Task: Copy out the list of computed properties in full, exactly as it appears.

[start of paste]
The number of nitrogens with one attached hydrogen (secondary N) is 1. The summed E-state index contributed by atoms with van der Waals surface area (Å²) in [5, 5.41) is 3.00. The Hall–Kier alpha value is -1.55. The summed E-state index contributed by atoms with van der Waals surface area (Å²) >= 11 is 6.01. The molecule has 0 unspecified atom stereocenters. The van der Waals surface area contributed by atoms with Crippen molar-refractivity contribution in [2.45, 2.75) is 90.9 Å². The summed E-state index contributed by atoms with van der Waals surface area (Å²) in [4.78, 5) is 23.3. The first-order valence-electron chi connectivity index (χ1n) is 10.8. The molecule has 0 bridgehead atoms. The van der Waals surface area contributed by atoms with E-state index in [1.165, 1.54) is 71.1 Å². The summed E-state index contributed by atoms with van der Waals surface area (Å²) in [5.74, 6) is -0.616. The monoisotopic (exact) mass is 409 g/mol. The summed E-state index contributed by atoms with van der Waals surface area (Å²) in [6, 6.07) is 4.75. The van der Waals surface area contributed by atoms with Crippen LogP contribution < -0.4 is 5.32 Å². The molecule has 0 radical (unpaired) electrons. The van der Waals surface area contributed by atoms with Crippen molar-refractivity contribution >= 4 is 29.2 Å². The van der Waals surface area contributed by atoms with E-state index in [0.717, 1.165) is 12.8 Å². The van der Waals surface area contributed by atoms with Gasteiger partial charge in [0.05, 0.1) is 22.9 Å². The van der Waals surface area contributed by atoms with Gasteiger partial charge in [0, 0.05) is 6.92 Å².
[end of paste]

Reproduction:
The number of nitrogens with one attached hydrogen (secondary N) is 1. The summed E-state index contributed by atoms with van der Waals surface area (Å²) in [5, 5.41) is 3.00. The Hall–Kier alpha value is -1.55. The summed E-state index contributed by atoms with van der Waals surface area (Å²) >= 11 is 6.01. The molecule has 0 unspecified atom stereocenters. The van der Waals surface area contributed by atoms with Crippen molar-refractivity contribution in [2.45, 2.75) is 90.9 Å². The summed E-state index contributed by atoms with van der Waals surface area (Å²) in [4.78, 5) is 23.3. The first-order valence-electron chi connectivity index (χ1n) is 10.8. The molecule has 0 bridgehead atoms. The van der Waals surface area contributed by atoms with E-state index in [1.165, 1.54) is 71.1 Å². The summed E-state index contributed by atoms with van der Waals surface area (Å²) in [5.74, 6) is -0.616. The monoisotopic (exact) mass is 409 g/mol. The summed E-state index contributed by atoms with van der Waals surface area (Å²) in [6, 6.07) is 4.75. The van der Waals surface area contributed by atoms with Crippen LogP contribution < -0.4 is 5.32 Å². The molecule has 0 radical (unpaired) electrons. The van der Waals surface area contributed by atoms with Crippen molar-refractivity contribution >= 4 is 29.2 Å². The van der Waals surface area contributed by atoms with E-state index in [0.717, 1.165) is 12.8 Å². The van der Waals surface area contributed by atoms with Gasteiger partial charge in [0.05, 0.1) is 22.9 Å². The van der Waals surface area contributed by atoms with Gasteiger partial charge in [0, 0.05) is 6.92 Å².